From Artefacts to Atoms: The BIPM and the Search for Ultimate Measurement Standards
By Terry Quinn | Oxford: Oxford University Press, 2012, 440 pp., $110 (hardback)
Reviewed by Joseph D. Martin
Terry Quinn wants to redefine the kilogram. This motive drives From Artefacts to Atoms: The BIPM and the Search for Ultimate Measurement Standards, his history of the International Bureau of Weights and Measures (BIPM).1 The title hints at the key question Quinn— BIPM director between 1988 and 2003— raises: what is the significance of transitioning from measurement conventions based on object prototypes to standards tied to fundamental physical constants? The kilogram is the last remaining metrological standard still defined by a physical artifact: the International Prototype Kilogram (IPK), a platinum-iridium cylinder envaulted at the BIPM since 1889. Plans currently underway would replace the IPK with a definition in terms of Planck's constant. Through the history of the BIPM, Quinn, an enthusiastic supporter of these plans, describes an inexorable progression from object standards to absolute standards.
The book's eighteen chapters cleave roughly into thirds. The first six chronicle, in extraordinary detail, the quarter century culminating in the 20 May 1875 signing of the Metre Convention. Quinn describes competing standards in nineteenth century Europe, indicating how the commercial and political forces of an increasingly interconnected world shaped them. The Convention cemented the metric system as the standard for scientific measurement. It also provided for the creation of an institute—the BIPM—to maintain the standard, and a governing committee to oversee the Convention's implementation while navigating the geopolitical squalls that accompanied attempts to forge international consensus around a single system.
The next third recounts, in similar detail, the first half-century of the BIPM's operation. Quinn gives special attention to the creation of the prototype meters and kilograms, the linchpins of the metric system. The task of manufacturing prototypes reliable enough to sustain international confidence tested the mettle of Bureau scientists. The meter, for example, required identifying an alloy with an appropriately low coefficient of thermal expansion, casting that alloy with adequate consistency, and developing exquisitely accurate procedures for testing new prototypes against preexisting standards, among other challenges. Quinn also describes how the BIPM's role expanded in the early twentieth century. The Bureau's mission, originally restricted to maintaining the metric standards, was broadened to encompass all of metrology in 1921. The BIPM had become the world's premier site for high-precision instrument calibration, a status it attained on the power of experimental acumen honed making ever-finer measurements of length and weight standards. The Bureau's position as the source of international confidence in the accuracy of scientific measurement made it the natural institution to do for electrical, thermal, and other quantities what it had already accomplished for length and weight.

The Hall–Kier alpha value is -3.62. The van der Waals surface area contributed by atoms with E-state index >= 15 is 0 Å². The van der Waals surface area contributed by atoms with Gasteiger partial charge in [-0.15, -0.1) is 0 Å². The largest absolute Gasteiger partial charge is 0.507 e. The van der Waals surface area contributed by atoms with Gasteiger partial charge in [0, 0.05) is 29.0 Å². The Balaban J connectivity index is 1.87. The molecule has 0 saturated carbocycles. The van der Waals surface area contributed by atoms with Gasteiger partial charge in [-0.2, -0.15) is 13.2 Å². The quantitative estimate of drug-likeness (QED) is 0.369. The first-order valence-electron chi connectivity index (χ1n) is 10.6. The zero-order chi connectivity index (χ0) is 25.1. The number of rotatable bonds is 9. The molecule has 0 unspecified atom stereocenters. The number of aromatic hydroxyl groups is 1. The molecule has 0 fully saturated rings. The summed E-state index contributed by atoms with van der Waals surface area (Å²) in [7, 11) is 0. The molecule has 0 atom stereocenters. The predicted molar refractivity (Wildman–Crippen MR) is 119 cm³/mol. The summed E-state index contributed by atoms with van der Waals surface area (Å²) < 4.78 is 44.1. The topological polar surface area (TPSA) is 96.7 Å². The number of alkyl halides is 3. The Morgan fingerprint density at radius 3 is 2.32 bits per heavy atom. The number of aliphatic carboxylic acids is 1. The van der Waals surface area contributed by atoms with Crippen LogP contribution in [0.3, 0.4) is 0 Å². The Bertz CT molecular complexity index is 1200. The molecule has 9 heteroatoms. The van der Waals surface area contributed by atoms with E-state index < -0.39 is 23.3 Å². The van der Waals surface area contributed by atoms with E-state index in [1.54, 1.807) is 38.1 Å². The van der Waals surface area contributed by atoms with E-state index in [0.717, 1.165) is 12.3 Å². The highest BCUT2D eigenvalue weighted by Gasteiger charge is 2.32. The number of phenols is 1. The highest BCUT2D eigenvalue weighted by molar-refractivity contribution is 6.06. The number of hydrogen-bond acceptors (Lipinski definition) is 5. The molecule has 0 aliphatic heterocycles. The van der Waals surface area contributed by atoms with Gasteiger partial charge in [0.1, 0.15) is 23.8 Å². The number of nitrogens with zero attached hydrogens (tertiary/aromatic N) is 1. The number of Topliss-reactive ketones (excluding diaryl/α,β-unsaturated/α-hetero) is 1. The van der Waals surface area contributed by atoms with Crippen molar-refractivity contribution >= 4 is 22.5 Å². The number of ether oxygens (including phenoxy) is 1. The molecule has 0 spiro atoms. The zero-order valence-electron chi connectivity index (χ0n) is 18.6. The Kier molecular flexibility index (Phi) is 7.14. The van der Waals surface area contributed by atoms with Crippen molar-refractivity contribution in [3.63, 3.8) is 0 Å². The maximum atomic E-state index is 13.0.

The BIPM's expanded purview paved the way for the International System of Units (SI). The push for a standard system of physical quantities begins the final third of the book, in which Quinn describes the transition from artifactual to physical quantities as measurement standards. In 1960 the SI was formally adopted and the first artifact standard became obsolete when the meter was redefined as a multiple of the wavelength of light emitted by krypton 86 during the transition between its 2p10 and 5d5 orbitals. This landmark, for Quinn, was the first step in a process that will likely culminate in a few years with the adoption of the "new" SI and the reclassification of the IPK as a historical object. Quinn closes with a clear synopsis of what is at stake in the debate over whether—or, more realistically, when—to redefine the kilogram. Does the aesthetic allure of a crisp theoretical system outweigh the practical difficulty of measuring new standards to the same accuracy as otherwise antiquated artifacts?
As it weaves its way through the 137 years since the Metre Convention, From Artefacts to Atoms is alternately a disciplinary history of metrology, an institutional history of the BIPM, and a socio-political history of measurement conventions. Readers might find the abrupt transitions between these threads disorienting, compounding the problem that an overabundance of minutia often obscures the larger narrative arc. The net result is twofold. First, the book's primary argument for redefining the kilogram does not emerge as cleanly from the historical exposition as the author might like. Second, these parallel stories only hint at the range of fascinating questions metrology poses, each one of which might sustain a book-length narrative. How does metrology interface with other scientific disciplines? How do the details of laboratory practice ground confidence in measurements? How does the social contract on which measurement conventions are built change when supported by fundamental physical constants rather than objects? This book, ultimately, does not address these questions head on. By suggesting them, however, it indicates the notable role metrology and its flagship institution played in the course of modern science.
Joseph D. Martin is a Ph.D. Candidate in the University of Minnesota's Program in the History of Science, Technology, and Medicine and an Interdisciplinary Doctoral Fellow at the Minnesota Center for Philosophy of Science.
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